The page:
- Your chatbot answers the question (and the follow-up questions). The customer is happy. Congratulations, you have just saved some money!
- Your chatbot cannot answer the question and escalates to a human.
There is, of course, an instant value in having a machine automatically answer questions (calculate that value with our worksheet).
So, onto escalation...
Assuming your chatbot can answer 40 to 80% of inbound enquiries, this leaves 20-60% of them going to your humans.
Assuming, also, that the enquiries the chatbot can answer are the easiest ones, this leaves your capable humans answering more complex enquiries.
Can a chatbot also provide value in this instance? Or are humans left to their own devices, facing complex and time-consuming support tickets?
Welcome to the chatbot's escalation feature.
There are various reasons why your chatbot may not have been able to answer the customer's question. Maybe it wasn't trained to do so. Maybe the customer's enquiry is too complex. Maybe the customer's enquiry deals with personal, sensitive data and your chatbot was programmed to escalate these automatically.
Whatever it is, your chatbot is capable to gather some information about the ticket before escalating it. Typically, it can gather:
- Rough topic (through advanced natural language processing)
- Customer data (location, language, etc.)
- Product data (product/service purchased, when, etc.)
Even with this limited amount of information, the chatbot is capable of performing a smart escalation.
For example, knowing the customer is from England, has purchased a software license, and is having trouble with the latest software version allows your chatbot to escalate the ticket to an English-speaking service rep who deals with software queries.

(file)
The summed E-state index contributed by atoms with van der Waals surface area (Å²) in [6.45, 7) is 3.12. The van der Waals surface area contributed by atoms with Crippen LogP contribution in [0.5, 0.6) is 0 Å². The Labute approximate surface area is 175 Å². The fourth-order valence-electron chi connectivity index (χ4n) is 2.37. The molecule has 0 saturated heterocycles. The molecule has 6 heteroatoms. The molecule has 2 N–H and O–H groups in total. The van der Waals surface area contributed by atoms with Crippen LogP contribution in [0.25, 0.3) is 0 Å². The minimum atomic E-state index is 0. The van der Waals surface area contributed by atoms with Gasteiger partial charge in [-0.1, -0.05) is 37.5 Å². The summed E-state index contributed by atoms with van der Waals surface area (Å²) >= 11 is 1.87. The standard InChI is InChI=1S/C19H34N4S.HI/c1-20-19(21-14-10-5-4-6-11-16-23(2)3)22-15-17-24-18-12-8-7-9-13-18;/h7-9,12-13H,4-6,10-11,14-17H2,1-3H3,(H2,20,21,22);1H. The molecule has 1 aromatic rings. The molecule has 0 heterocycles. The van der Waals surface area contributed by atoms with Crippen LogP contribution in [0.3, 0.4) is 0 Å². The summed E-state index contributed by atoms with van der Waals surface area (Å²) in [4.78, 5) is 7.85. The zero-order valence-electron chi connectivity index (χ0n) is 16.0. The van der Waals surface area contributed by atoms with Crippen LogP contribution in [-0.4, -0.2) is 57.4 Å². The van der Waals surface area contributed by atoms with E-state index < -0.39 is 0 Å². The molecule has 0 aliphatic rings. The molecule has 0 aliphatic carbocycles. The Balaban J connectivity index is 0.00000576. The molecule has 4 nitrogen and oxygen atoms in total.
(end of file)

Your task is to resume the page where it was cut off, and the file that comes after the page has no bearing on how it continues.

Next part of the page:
This smart escalation approach allows businesses to save enormous amounts of precious time per ticket.
This is a typical (simplified) customer service workflow:
Now, let's compare this with a typical (also simplified) self-service workflow with a chatbot:
As you can see, every interaction between nodes is shorter than without the chatbot. Why? Because the chatbot has automated a good chunk of enquiries, freeing up time.
But also because the chatbot's smart escalation features allows service reps to deal with enquiries faster.
5. A crisis-proof approach to customer service
The recent COVID crisis has impacted every business.
Customer service departments have suffered more than most. This department desperately needs to keep running, sometimes with less staff and more enquiries than ever before.
A chatbot adds value in this instance by being crisis-proof. Your chatbot can keep running, no matter what.
Read more on scaling customer service during a crisis.
6. Gets better over time
One of the many perks of working with a software powered by artificial intelligence is that it gets better over time.
How many pieces of software your company has put in place in the last few years can say the same?
As your customer service chatbot sits there, handling thousands of questions per day and escalating tickets, it gets better. This is the indirect return-on-investment businesses can capitalise on with chatbot technology.
Interested in learning more? Here are a few key resources I encourage you to read/watch:
Why chatbots are customer self-service's next logical step (webinar)
The features of an FAQ chatbot (page)